• Higher salaries for shortage subjects such as Mathematics, Sciences.
  • Higher salaries for teachers with excellent recommendations.  One prediction suggests the first $100,000 teacher by 2020.  This article suspects this will happen sooner than 2020.
  • Salary scales becoming less and less common, mainly related to the above two bullet points.
  • An increase in recruiting unqualified teachers.
  • An increase in Skype (or similar) interviews and big decrease in face to face interviews.
  • A multifaceted interview process (lessons observation, presentation, interview etc) will become less and less common.
  • An increase in the use of recruitment fairs (i.e. short interviews).
  • Schools suffering with respect to quality due to rushed recruitment processes.
  • Students will be affected negatively as a result of the demand for teachers and schools simply not following a thorough process.

So what can be done to ensure the right teachers are recruited, given the obvious challenges?  These challenges are tougher in countries going through difficult times.

Firstly, despite the challenges, no short-cuts should ever be taken.  If in doubt, just bear in mind that it is the students that will inevitably suffer.  Headteachers should follow develop complete policies, follow them to the tee and tick off every box.  I am also of the strong belief that the Head of School (Superintendent/Principal) should play a major part in recruiting and be the ultimate person responsible for hiring.  Yes it is very time consuming and yes it can be extremely mundane, but schools revolve around the right staff being recruited.  A success of a school depends on the quality of its staff.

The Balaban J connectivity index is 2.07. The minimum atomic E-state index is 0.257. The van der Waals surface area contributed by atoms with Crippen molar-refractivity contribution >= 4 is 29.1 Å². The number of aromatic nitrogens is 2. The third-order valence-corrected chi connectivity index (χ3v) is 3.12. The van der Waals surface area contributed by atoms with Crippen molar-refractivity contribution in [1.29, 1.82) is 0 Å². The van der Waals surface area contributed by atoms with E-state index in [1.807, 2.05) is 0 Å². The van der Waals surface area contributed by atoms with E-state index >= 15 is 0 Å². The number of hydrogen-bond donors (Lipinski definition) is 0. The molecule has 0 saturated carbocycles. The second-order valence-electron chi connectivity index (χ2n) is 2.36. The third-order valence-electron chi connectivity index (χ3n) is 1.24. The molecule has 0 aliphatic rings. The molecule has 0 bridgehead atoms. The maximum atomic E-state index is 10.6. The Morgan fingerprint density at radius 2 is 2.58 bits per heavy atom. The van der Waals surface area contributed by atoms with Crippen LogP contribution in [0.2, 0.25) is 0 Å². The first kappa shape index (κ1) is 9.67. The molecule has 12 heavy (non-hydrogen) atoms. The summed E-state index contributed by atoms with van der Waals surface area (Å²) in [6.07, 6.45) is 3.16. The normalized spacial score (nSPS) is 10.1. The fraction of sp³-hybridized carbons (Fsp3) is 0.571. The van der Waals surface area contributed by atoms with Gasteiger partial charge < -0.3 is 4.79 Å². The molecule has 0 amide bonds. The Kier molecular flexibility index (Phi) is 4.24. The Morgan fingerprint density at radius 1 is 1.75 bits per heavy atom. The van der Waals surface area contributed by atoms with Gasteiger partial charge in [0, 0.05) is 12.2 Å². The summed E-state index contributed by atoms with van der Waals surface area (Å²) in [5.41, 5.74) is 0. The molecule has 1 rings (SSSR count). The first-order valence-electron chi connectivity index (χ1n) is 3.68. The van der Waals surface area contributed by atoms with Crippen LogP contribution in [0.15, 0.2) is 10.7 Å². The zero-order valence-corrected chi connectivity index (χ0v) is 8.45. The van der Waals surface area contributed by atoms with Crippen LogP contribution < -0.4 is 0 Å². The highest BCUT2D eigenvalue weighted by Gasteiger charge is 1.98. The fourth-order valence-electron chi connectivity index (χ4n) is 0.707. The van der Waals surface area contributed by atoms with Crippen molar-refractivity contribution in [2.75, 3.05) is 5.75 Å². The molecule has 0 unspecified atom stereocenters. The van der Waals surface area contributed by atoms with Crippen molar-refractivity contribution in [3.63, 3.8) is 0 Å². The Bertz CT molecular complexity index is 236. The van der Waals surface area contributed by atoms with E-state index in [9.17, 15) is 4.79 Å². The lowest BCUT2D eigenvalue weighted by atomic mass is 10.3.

In 1998, Frank Schmidt and John Hunter published a meta-analysis of 85 years of research on how well recruitment assessments predict job performance.  They found that the best predictor of how somebody will perform in the job were:

  1. Word of mouth recommendation from trusted sources.
  2. On the job test (e.g. observing applicants teaching a lesson).
  3. A written intelligence (cognitive) test.
  4. A structured interview.

Ideally, a mixture of all the above should be aimed for.  This allows for triangulation of data leading to a much better informed decision.

In addition to the above, the following is a set of procedures that could (and arguably should) form a school recruitment policy:

  1. Intention Survey: Conducted early in the academic year.  This is not a formal resignation but should give the school an idea of who is staying and who is leaving.
  2. Follow up on Survey:  Staff leaning towards leaving should be given the opportunity to state their reasons.  The possibility of retaining this member of staff increases as a result of this conversation.
  3. Advertise:  Adverts can be pulled if any staff member decides not to leave the school.  Within the advert, describe your school, teacher profile and ask for a specific point within letters of application (e.g. describe your ideal school).  The latter point will allow you to separate generic applications from individualised ones.  Recruitment companies and agencies are expensive and this is a big hindrance for many schools.  An alternative opened recently is YKBEducation (www.ykbeducation.com) who allow schools to post job openings for free.
  4. Resignations:  Between the survey and actual job offers for new staff, a date must be set for resignation letters to come in.  This will avoid any confusion.